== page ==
“The session continued.”
The Research Corporation for Science Advancement writes of significant developments in the post-war era, “In 1954, as a result of [a] change in the tax law, Research Corporation reorganized its precipitator business as Research-Cottrell, a wholly-owned but taxable subsidiary.” The authors continue, “From 1957 to 1967 Research Corporation was supported mainly by the earnings of its commercial precipitation subsidiary, Research-Cottrell, and royalties from inventions in its patent portfolios.” “By the mid-1960s, further federal efforts to limit nonprofit control over commercial activities prompted Research Corporation to lower the percentage of its ownership in the precipitator business, and Research-Cottrell became a publicly held company in 1967.
“The [Research Corporation] Foundation’s endowment was established during the second half of the twentieth century, coming primarily from the Research-Cottrell stock offering. Research Corporation finally divested itself of all of the precipitator firm’s stock in the 1980s.” “The Foundation’s precipitator business, Research-Cottrell, survives as Hamon-Research Cottrell, a public corporation headquartered in New Jersey that is a major provider of air-pollution control technology.”
The Research Corporation has historically given many grants to scientific studies conducted in areas relevant to the New Manhattan Project. The Research Corporation has consistently funded work in the areas of: plasma physics, astrophysics, microwave spectroscopy, radioactive tracers, atmospheric physics, electromagnetic fields, particle physics, meteorology, ionospheric research, nucleation, biology, and more.
Famous scientists implicated in the New Manhattan Project such as Merle Tuve (1901-1982), Isidor Rabi (1898-1988), and CalTech’s Lee DuBridge (1901-1994) have all been Research Corporation grantees.
In 1965 Alfred Y.F. Wong of the University of California at Los Angeles’ Plasma Physics Lab received $6K for work in, “Experimental studies of fundamental plasma physics.” Again in 1972 Wong received $10K from the Research Corporation. The following year Barrett H. Ripin, Reiner L. Stenzel, and the aforementioned Alfred Wong of UCLA got $10,200 to study ion beam-plasma wave interactions.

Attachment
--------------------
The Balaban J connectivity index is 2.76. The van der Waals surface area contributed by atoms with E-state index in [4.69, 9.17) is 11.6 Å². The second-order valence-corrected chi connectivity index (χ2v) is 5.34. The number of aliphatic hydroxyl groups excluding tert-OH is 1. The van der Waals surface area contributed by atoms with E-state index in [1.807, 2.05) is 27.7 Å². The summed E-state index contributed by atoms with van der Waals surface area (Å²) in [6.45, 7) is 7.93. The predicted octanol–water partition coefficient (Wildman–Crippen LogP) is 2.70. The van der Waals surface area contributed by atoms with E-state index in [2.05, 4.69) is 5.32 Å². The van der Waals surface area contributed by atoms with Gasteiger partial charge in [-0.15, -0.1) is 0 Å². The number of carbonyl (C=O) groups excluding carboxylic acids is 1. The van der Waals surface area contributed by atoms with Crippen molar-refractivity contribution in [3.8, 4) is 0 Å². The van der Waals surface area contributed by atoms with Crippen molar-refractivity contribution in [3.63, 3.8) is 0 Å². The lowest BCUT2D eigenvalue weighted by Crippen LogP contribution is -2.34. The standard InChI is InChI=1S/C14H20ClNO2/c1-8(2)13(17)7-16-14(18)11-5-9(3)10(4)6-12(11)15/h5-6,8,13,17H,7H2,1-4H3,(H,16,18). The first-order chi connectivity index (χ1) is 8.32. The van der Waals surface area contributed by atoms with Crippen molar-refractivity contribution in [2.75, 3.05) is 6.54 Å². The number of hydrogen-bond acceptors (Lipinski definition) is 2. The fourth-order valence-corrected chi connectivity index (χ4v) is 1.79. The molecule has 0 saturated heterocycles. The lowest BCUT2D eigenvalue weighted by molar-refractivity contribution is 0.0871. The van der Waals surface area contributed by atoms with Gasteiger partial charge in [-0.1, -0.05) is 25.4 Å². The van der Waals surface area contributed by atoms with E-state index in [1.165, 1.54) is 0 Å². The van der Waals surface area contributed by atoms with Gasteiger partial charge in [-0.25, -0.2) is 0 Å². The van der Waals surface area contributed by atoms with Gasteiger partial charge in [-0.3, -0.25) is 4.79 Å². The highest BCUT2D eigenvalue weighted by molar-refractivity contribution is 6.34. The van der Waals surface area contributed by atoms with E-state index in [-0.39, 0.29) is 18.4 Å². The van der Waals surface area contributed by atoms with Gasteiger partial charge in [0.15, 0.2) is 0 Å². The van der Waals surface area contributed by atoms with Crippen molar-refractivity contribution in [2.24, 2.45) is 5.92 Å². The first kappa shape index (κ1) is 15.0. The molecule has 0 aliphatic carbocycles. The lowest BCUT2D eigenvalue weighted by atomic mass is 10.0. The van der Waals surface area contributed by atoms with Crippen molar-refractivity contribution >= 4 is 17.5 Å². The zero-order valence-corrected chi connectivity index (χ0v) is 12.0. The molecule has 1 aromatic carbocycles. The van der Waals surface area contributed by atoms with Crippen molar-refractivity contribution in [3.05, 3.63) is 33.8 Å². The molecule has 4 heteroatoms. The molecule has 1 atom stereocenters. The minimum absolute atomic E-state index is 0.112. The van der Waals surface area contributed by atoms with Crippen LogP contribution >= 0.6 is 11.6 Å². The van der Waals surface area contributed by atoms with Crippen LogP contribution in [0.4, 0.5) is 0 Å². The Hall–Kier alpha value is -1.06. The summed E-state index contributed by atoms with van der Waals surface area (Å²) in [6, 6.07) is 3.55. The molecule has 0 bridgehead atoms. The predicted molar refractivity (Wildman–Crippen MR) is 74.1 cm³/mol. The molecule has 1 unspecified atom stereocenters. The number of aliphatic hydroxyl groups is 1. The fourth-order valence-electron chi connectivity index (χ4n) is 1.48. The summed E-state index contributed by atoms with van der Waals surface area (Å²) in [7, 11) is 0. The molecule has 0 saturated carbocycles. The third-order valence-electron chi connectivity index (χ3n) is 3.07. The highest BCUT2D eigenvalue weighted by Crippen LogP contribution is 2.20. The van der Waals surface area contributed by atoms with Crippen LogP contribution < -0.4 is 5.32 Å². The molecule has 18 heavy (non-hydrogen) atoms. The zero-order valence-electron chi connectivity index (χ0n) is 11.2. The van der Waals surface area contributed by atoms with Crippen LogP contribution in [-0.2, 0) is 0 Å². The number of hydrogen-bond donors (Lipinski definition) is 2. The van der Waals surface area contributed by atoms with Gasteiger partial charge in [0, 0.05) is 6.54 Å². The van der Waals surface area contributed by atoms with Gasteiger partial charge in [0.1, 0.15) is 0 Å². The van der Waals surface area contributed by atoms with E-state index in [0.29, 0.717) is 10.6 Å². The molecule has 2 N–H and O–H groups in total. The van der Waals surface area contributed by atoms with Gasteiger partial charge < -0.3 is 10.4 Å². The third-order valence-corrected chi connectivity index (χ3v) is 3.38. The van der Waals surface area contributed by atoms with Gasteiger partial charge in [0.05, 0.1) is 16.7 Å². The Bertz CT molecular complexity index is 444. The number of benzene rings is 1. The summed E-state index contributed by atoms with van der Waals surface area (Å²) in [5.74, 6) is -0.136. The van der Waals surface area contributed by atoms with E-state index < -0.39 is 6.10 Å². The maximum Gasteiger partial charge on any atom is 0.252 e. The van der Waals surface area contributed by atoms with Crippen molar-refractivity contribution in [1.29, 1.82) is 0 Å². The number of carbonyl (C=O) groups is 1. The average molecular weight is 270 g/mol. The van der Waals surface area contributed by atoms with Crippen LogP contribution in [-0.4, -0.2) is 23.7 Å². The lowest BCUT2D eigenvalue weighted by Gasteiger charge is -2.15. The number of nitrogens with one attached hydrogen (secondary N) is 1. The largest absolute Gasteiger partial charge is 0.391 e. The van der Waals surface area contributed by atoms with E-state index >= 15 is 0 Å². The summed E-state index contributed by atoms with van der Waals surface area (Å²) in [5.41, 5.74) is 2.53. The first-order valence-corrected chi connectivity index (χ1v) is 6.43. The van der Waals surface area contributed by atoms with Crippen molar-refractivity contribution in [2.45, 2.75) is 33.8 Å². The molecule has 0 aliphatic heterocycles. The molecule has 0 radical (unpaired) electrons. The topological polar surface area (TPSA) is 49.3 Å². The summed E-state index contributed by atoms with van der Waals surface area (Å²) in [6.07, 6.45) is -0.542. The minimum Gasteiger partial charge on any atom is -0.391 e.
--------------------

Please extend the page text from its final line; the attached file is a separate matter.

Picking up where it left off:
This is the same Alfred Y.F. Wong who went on, in the 1980s, to found and direct the High Power Auroral Stimulation (HIPAS) ionospheric heater in Alaska. The HIPAS ionospheric heater was a precursor to the infamous High-Frequency Active Auroral Research Program (HAARP) antenna. Further, my science advisor tells me that weather modification work prominently mentioned by Vice Admiral William F. Raborn, Jr. was conducted at the HIPAS facility.
This is the same Alfred Y.F. Wong that got busted for fraudulently producing phony invoices pertaining to U.S. government contract work. He pled guilty, was sentenced to 5 days behind bars, as well as six months home detention, and was ordered to pay nearly $1.7M in restitution.
Wong is currently listed on UCLA’s website as a Professor Emeritus of ‘Exp. Plasma & Environmental Physics.’
For more about Vice Admiral Raborn and his implications for the New Manhattan Project, please see the author’s previous article “William Raborn and the New Manhattan Chemtrail Project.”